FANews
FANews
RELATED CATEGORIES
Category Investments

Hedge funds delivered positive performances in 2018, despite headwinds

13 September 2019 Novare

But total net outflows rose as hedge fund assets declined to R47 billion

In a year when local equities lost 8.53% on a total return basis, all size categories of hedge funds delivered positive average returns for the 12-month period ending 31 December 2018 – highlighting the diversification benefits this asset class brings to investment portfolios.

The 15th annual Novare Hedge Funds Survey shares findings related to asset size, performance and fees for the year ending December 2018. Through the newly introduced industry thermometer, the survey gathered further insight into how hedge fund managers feel about the industry and what they envisage for its future

“Overall, hedge funds performed well relative to the market, despite a notable wider dispersion of returns. Hedge fund managers highlighted that the absence of high volatility in capital markets, coupled with regulatory changes, were key challenges faced by the industry during the period,” said Kagiso Mathole, Portfolio Manager at Novare.

Hedge fund assets by size

Total net outflows for the industry in 2018 were R15 billion as hedge fund assets declined to R47 billion.

The industry continued to be dominated by large hedge funds with assets over R2 billion. They represented 42% of total hedge fund assets after growing by a further 4% since Novare’s review of the industry in 2017.

However, funds with assets between R500 million to R1 billion, and R1 billion to R2 billion, lost industry share, with the latter category dropping from 25% to 14% of total hedge fund assets. Consequently, this led to increased market share for funds with assets below R500 million and those with assets over R2 billion.

Small net inflows were observed in only two areas - R1.87 billion in the categories of hedge funds with assets between R100 million and R200 million as well, as R1.69 billion in funds managing less than R100 million. Outflows were experienced in all categories of funds with assets under management (AUM) between R500 million and R2 billion, with the largest asset losses in the R1 billion to R2 billion category. The least net outflows (R1.5 billion) were observed in funds with an AUM of between R200 million and R500 million.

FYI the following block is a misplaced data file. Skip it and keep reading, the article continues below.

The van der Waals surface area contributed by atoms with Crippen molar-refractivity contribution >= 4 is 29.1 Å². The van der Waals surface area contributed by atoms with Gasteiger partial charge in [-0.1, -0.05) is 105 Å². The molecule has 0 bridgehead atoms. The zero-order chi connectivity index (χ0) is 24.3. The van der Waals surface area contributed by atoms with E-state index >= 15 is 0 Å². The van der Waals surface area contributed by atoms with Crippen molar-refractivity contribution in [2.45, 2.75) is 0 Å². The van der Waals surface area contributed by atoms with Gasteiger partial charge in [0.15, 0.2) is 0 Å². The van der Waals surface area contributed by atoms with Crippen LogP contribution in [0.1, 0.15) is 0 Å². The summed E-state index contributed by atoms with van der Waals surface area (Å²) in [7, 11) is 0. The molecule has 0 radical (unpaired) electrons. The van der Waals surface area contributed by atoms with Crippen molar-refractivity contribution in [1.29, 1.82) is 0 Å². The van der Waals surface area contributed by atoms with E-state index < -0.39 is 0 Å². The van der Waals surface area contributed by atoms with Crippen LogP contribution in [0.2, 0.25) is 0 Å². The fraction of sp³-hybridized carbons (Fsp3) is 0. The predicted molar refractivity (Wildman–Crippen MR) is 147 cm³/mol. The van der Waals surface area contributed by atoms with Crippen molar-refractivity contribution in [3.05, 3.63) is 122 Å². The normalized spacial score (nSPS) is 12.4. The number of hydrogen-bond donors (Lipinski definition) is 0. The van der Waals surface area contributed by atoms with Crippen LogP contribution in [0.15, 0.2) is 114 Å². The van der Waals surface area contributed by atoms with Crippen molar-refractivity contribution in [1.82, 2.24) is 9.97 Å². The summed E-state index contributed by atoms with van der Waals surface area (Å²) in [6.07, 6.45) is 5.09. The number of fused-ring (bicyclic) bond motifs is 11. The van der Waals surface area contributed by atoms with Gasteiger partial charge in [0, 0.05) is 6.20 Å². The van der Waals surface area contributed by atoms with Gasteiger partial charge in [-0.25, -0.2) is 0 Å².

“In the past, the proliferation of South African hedge fund assets happened without significant inflows to the industry. This infers that growth, in terms of assets, was mostly driven by good returns,” said Mathole.

Average performance by fund size

All fund categories by size delivered positive returns on average for the 12-month period ending 31 December 2018. Within each category at least 50% of funds achieved positive returns despite headwinds.

“A number of macro-economic factors negatively impacted fund performance in 2018. These were less supportive for emerging markets with the International Monetary Fund (IMF) citing several risks for these economies,” said Mathole.

Risk factors included the prospect of central banks in developed economies raising interest rates, and the adverse impact of the US-China trade dispute on global economic growth. Other institutions, including the World Bank, held the same view regarding global risk factors, which led to the downward revision of global growth forecasts. Subsequently, South Africa’s growth forecast was also downgraded from 1.4% to 1%.